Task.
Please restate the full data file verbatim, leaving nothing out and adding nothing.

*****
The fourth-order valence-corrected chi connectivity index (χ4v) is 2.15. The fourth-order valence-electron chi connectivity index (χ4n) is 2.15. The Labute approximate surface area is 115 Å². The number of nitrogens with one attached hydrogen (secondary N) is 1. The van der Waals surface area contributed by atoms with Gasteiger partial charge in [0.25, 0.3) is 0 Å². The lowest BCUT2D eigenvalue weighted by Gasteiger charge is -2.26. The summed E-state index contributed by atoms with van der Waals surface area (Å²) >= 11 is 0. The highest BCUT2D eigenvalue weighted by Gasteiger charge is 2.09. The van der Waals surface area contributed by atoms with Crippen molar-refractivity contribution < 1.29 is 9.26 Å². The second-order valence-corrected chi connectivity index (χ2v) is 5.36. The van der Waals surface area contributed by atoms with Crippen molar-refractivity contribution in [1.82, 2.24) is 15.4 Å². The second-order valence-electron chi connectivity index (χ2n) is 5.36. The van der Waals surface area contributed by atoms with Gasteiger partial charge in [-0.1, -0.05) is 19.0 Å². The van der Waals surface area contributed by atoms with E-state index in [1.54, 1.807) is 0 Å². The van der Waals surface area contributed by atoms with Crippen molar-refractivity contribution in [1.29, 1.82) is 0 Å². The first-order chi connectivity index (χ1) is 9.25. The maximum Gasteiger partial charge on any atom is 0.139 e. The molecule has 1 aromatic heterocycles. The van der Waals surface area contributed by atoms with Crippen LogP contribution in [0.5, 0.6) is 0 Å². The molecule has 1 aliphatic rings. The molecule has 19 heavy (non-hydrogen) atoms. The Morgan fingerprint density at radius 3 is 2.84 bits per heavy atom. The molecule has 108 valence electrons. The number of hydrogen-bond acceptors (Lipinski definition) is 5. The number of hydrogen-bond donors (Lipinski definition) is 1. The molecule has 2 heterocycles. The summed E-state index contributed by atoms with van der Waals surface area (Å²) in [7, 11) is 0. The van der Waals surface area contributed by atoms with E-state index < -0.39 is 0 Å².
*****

The fourth-order valence-corrected chi connectivity index (χ4v) is 2.15. The fourth-order valence-electron chi connectivity index (χ4n) is 2.15. The Labute approximate surface area is 115 Å². The number of nitrogens with one attached hydrogen (secondary N) is 1. The van der Waals surface area contributed by atoms with Gasteiger partial charge in [0.25, 0.3) is 0 Å². The lowest BCUT2D eigenvalue weighted by Gasteiger charge is -2.26. The summed E-state index contributed by atoms with van der Waals surface area (Å²) >= 11 is 0. The highest BCUT2D eigenvalue weighted by Gasteiger charge is 2.09. The van der Waals surface area contributed by atoms with Crippen molar-refractivity contribution < 1.29 is 9.26 Å². The second-order valence-corrected chi connectivity index (χ2v) is 5.36. The van der Waals surface area contributed by atoms with Crippen molar-refractivity contribution in [1.82, 2.24) is 15.4 Å². The second-order valence-electron chi connectivity index (χ2n) is 5.36. The van der Waals surface area contributed by atoms with Gasteiger partial charge in [-0.1, -0.05) is 19.0 Å². The van der Waals surface area contributed by atoms with E-state index in [1.54, 1.807) is 0 Å². The van der Waals surface area contributed by atoms with Crippen molar-refractivity contribution in [1.29, 1.82) is 0 Å². The first-order chi connectivity index (χ1) is 9.25. The maximum Gasteiger partial charge on any atom is 0.139 e. The molecule has 1 aromatic heterocycles. The van der Waals surface area contributed by atoms with Crippen LogP contribution in [0.5, 0.6) is 0 Å². The molecule has 1 aliphatic rings. The molecule has 19 heavy (non-hydrogen) atoms. The Morgan fingerprint density at radius 3 is 2.84 bits per heavy atom. The molecule has 108 valence electrons. The number of hydrogen-bond acceptors (Lipinski definition) is 5. The number of hydrogen-bond donors (Lipinski definition) is 1. The molecule has 2 heterocycles. The summed E-state index contributed by atoms with van der Waals surface area (Å²) in [7, 11) is 0. The van der Waals surface area contributed by atoms with E-state index < -0.39 is 0 Å².